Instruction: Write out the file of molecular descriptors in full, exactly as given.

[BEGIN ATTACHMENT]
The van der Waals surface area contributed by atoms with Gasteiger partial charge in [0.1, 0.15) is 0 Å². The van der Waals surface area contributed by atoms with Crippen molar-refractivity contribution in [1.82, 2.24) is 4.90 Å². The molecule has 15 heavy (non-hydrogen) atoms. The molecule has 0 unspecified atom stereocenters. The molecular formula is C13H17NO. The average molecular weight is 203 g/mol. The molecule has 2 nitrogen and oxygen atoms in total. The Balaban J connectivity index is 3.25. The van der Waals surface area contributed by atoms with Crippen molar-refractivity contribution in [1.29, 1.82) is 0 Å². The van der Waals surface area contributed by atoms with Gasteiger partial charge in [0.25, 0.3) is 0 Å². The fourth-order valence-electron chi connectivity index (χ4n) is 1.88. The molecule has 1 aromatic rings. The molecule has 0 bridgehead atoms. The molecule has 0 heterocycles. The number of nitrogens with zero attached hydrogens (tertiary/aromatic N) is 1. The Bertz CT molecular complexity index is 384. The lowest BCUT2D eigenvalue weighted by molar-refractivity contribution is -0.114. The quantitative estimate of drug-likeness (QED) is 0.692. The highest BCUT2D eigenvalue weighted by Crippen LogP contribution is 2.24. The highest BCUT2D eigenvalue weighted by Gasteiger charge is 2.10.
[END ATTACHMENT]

The van der Waals surface area contributed by atoms with Gasteiger partial charge in [0.1, 0.15) is 0 Å². The van der Waals surface area contributed by atoms with Crippen molar-refractivity contribution in [1.82, 2.24) is 4.90 Å². The molecule has 15 heavy (non-hydrogen) atoms. The molecule has 0 unspecified atom stereocenters. The molecular formula is C13H17NO. The average molecular weight is 203 g/mol. The molecule has 2 nitrogen and oxygen atoms in total. The Balaban J connectivity index is 3.25. The van der Waals surface area contributed by atoms with Crippen molar-refractivity contribution in [1.29, 1.82) is 0 Å². The van der Waals surface area contributed by atoms with Gasteiger partial charge in [0.25, 0.3) is 0 Å². The fourth-order valence-electron chi connectivity index (χ4n) is 1.88. The molecule has 1 aromatic rings. The molecule has 0 bridgehead atoms. The molecule has 0 heterocycles. The number of nitrogens with zero attached hydrogens (tertiary/aromatic N) is 1. The Bertz CT molecular complexity index is 384. The lowest BCUT2D eigenvalue weighted by molar-refractivity contribution is -0.114. The quantitative estimate of drug-likeness (QED) is 0.692. The highest BCUT2D eigenvalue weighted by Crippen LogP contribution is 2.24. The highest BCUT2D eigenvalue weighted by Gasteiger charge is 2.10.